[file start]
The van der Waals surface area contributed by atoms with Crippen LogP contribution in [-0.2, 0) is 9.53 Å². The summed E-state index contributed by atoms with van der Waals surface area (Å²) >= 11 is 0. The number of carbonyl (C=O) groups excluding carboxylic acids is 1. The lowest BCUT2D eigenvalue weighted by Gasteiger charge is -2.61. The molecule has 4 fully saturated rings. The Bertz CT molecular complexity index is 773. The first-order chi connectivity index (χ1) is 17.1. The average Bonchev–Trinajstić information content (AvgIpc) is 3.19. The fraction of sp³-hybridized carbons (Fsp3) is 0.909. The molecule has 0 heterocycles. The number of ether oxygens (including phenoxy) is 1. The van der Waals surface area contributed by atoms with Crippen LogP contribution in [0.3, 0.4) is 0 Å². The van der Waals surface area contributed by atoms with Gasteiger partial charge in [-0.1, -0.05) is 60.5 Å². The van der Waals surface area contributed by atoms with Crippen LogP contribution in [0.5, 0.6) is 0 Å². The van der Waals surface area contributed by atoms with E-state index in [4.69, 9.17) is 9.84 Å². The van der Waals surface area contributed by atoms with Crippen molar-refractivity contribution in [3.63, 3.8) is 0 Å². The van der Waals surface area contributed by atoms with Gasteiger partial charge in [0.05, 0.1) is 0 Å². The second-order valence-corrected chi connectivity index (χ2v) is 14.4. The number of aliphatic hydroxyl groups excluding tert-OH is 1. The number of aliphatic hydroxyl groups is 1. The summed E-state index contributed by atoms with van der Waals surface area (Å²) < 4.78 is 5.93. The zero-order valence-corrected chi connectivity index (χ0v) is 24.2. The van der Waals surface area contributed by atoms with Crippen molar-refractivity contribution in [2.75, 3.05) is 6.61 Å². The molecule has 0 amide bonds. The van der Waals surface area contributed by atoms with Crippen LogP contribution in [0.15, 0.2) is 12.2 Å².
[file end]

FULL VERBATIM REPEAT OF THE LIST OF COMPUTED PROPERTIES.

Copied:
The van der Waals surface area contributed by atoms with Crippen LogP contribution in [-0.2, 0) is 9.53 Å². The summed E-state index contributed by atoms with van der Waals surface area (Å²) >= 11 is 0. The number of carbonyl (C=O) groups excluding carboxylic acids is 1. The lowest BCUT2D eigenvalue weighted by Gasteiger charge is -2.61. The molecule has 4 fully saturated rings. The Bertz CT molecular complexity index is 773. The first-order chi connectivity index (χ1) is 17.1. The average Bonchev–Trinajstić information content (AvgIpc) is 3.19. The fraction of sp³-hybridized carbons (Fsp3) is 0.909. The molecule has 0 heterocycles. The number of ether oxygens (including phenoxy) is 1. The van der Waals surface area contributed by atoms with Crippen LogP contribution in [0.3, 0.4) is 0 Å². The van der Waals surface area contributed by atoms with Gasteiger partial charge in [-0.1, -0.05) is 60.5 Å². The van der Waals surface area contributed by atoms with Crippen LogP contribution in [0.5, 0.6) is 0 Å². The van der Waals surface area contributed by atoms with E-state index in [4.69, 9.17) is 9.84 Å². The van der Waals surface area contributed by atoms with Crippen molar-refractivity contribution in [3.63, 3.8) is 0 Å². The van der Waals surface area contributed by atoms with Gasteiger partial charge in [0.05, 0.1) is 0 Å². The second-order valence-corrected chi connectivity index (χ2v) is 14.4. The number of aliphatic hydroxyl groups excluding tert-OH is 1. The number of aliphatic hydroxyl groups is 1. The summed E-state index contributed by atoms with van der Waals surface area (Å²) < 4.78 is 5.93. The zero-order valence-corrected chi connectivity index (χ0v) is 24.2. The van der Waals surface area contributed by atoms with Crippen molar-refractivity contribution in [2.75, 3.05) is 6.61 Å². The molecule has 0 amide bonds. The van der Waals surface area contributed by atoms with Crippen LogP contribution in [0.15, 0.2) is 12.2 Å².